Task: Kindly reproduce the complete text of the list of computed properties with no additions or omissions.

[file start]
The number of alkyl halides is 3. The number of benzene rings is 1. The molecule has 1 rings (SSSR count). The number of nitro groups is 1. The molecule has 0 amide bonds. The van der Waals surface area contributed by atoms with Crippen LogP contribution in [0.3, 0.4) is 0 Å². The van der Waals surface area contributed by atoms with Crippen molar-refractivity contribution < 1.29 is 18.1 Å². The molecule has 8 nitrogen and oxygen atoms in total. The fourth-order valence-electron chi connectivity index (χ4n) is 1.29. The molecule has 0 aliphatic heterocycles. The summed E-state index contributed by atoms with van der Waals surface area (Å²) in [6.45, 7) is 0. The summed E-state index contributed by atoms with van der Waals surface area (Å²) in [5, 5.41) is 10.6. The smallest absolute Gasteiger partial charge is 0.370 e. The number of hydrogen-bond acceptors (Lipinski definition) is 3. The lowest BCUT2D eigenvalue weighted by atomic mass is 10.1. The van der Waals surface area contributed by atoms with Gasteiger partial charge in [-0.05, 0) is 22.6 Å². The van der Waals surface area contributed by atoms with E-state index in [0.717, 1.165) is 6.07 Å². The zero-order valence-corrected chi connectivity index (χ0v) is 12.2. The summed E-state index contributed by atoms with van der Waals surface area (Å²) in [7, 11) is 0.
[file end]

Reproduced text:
The number of alkyl halides is 3. The number of benzene rings is 1. The molecule has 1 rings (SSSR count). The number of nitro groups is 1. The molecule has 0 amide bonds. The van der Waals surface area contributed by atoms with Crippen LogP contribution in [0.3, 0.4) is 0 Å². The van der Waals surface area contributed by atoms with Crippen molar-refractivity contribution < 1.29 is 18.1 Å². The molecule has 8 nitrogen and oxygen atoms in total. The fourth-order valence-electron chi connectivity index (χ4n) is 1.29. The molecule has 0 aliphatic heterocycles. The summed E-state index contributed by atoms with van der Waals surface area (Å²) in [6.45, 7) is 0. The summed E-state index contributed by atoms with van der Waals surface area (Å²) in [5, 5.41) is 10.6. The smallest absolute Gasteiger partial charge is 0.370 e. The number of hydrogen-bond acceptors (Lipinski definition) is 3. The lowest BCUT2D eigenvalue weighted by atomic mass is 10.1. The van der Waals surface area contributed by atoms with Gasteiger partial charge in [-0.05, 0) is 22.6 Å². The van der Waals surface area contributed by atoms with E-state index in [0.717, 1.165) is 6.07 Å². The zero-order valence-corrected chi connectivity index (χ0v) is 12.2. The summed E-state index contributed by atoms with van der Waals surface area (Å²) in [7, 11) is 0.